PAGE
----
Barbeque Boners

I did that, I guess I was lucky. My grill worked fine afterwards, and it was really clean!

I’ve mentioned this before. So has my wife. I am chagrined by the event; she is amused greatly by it. Anyway, point is, this may be familiar, so here’s the condensed version.

Chimney. Briquets. No lighter fluid. Scour the house, find a can of camp fuel: white gas. Shrug, what the heck. Pour some on. Touch the match.

Come to a couple of seconds later lying on the patio a couple of feet away with a throbbing pain in my chest like Jet Li put a roundhouse kick on my sternum, and my wife’s expression of concern fading into an expression of you idiot screwhole.

That is all.

So I am cooking my famous cedar planked, cajun salmon filet with a maple glaze for some friends at one of their houses. There are 7 of us for dinner.
The agreement is that I will supply the cedar plank and the seasoning, the host supplied the salmon filet.
So off I go to Home Depot and buy a cedar fence plank. And then to the supermarket for the seasoning and the maple sryup.
W I get to the host’s house and we cut the plank to fit the grill. We place the plank to soak, and I go season the fish.
When it comes time to place fish on plank, I discover that they have bought the King Kong of salmon. This filet is huge, almost as long as the board, and wider by abut 2.5"
Thinking quickly, I take a knife and trim the one edge off leaving most of the fish on the board. I am left with a piece that is about 2.5" X 16" My host says you can cook that when the big piece is done.
I cook the big piece, comes out perfect.
I add the small piece to the plank and close the cover, after what I think will be about the right amount of time, I go back out and open the lid.
All of the water has evaporated from the plank, and the plank has caught on fire. The piece of fish is as black as black can be. Charcoal.
I am dumbstruck, the hostess sees the debacle and gets that gleem in her eye.
“Plate it” she says.
“What?” Says I
“Plate it and we will present it as a California blackened salmon”, says she with a wicked grin :smiley:
So we plate the burnt fish (about 4 pieces 4" long or so)
Inside we all gather and with a great florish the hostess brings in and presents the main dish, 4 4" X 2" pieces of what used to be salmon. The look on the guest’s faces is priceless. A mixture of how is that going to feed all of us, :confused: to Yuck, that’s burnt. :eek:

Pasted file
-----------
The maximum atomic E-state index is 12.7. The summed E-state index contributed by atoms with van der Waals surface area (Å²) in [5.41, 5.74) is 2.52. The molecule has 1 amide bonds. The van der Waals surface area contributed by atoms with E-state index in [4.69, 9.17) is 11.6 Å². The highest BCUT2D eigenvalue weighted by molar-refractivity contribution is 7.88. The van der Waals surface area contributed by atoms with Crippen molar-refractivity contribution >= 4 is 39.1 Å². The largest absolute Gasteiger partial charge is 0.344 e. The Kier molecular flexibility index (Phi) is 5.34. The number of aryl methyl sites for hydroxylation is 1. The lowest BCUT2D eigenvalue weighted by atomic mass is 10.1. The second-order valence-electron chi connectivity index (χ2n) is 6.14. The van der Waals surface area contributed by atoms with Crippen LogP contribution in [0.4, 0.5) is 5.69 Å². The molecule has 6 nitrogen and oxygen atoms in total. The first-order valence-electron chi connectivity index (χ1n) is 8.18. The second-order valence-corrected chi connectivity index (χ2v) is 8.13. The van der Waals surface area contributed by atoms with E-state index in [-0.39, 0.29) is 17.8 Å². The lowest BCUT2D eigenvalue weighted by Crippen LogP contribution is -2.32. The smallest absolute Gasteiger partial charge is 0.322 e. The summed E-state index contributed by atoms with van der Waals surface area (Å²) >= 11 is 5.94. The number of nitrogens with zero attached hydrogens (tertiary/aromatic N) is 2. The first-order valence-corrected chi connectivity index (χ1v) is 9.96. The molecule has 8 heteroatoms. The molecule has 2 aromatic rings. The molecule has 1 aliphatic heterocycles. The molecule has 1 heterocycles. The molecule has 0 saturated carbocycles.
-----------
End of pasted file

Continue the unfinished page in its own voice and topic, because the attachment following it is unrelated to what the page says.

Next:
This isn’t exactly a “barbeque boner”, because the barbeque itself never happened. Still:

It was autumn of '95 and I was a few months away from my discharge. A bunch of us guys were hanging around base on a Thursday night with absolutely nothing to do, so being guys, we decided to combine the male staples of fire and raw meat and have us a barbeque. We found our “grill” - a small metal box - dug up some charcoals from a previous cookout, and sent someone to the mess to steal some raw materials. Realizing that starting a fire cold would take hours of charcoal-fanning, we decided to acquire something a bit more combustable.

With full knowlege that this would be the most arduous and dangerous part of our mission, we naturally picked the youngest and least experienced man for the job, a personnel clerk whose name eludes me, so I’ll just call him “Danny”. We carefully instructed him to sneak down to the motor pool, find the pumps and bring us an ammo box full of diesel fuel. We, being mature and responsible soldiers, knew that diesel was a relatively safe substance that wouldn’t blow up in our faces. While gasoline has a tendancy to burn big and fast, diesel is a more sedate liquid, slow burning and reliable.

In retrospect, we should have known what would happen.

Danny, after much stumbling around, found his way down to the motor pool and started operating the pumps. It being pitch-dark, and Danny being a 19-year-old clerk without a driver’s licence who’d never filled up gas in his life, managed to spill about a liter of liquid on his pants. Despite this minor setback, he filled his tin and started walking back to camp. Half way there he noticed some shapes moving in the darkness.

Danny froze, then relaxed. It was only Ben (real name forgotten), a wiseguy young NCO, leading a couple of new recruits to some unkwnown nighttime duty. They said hello, and Ben asked:

“Hey, what’cha got there?”

“Just some diesel. We’re having a barbeque behind the girls’s dorms - wanna come?” Danny replied.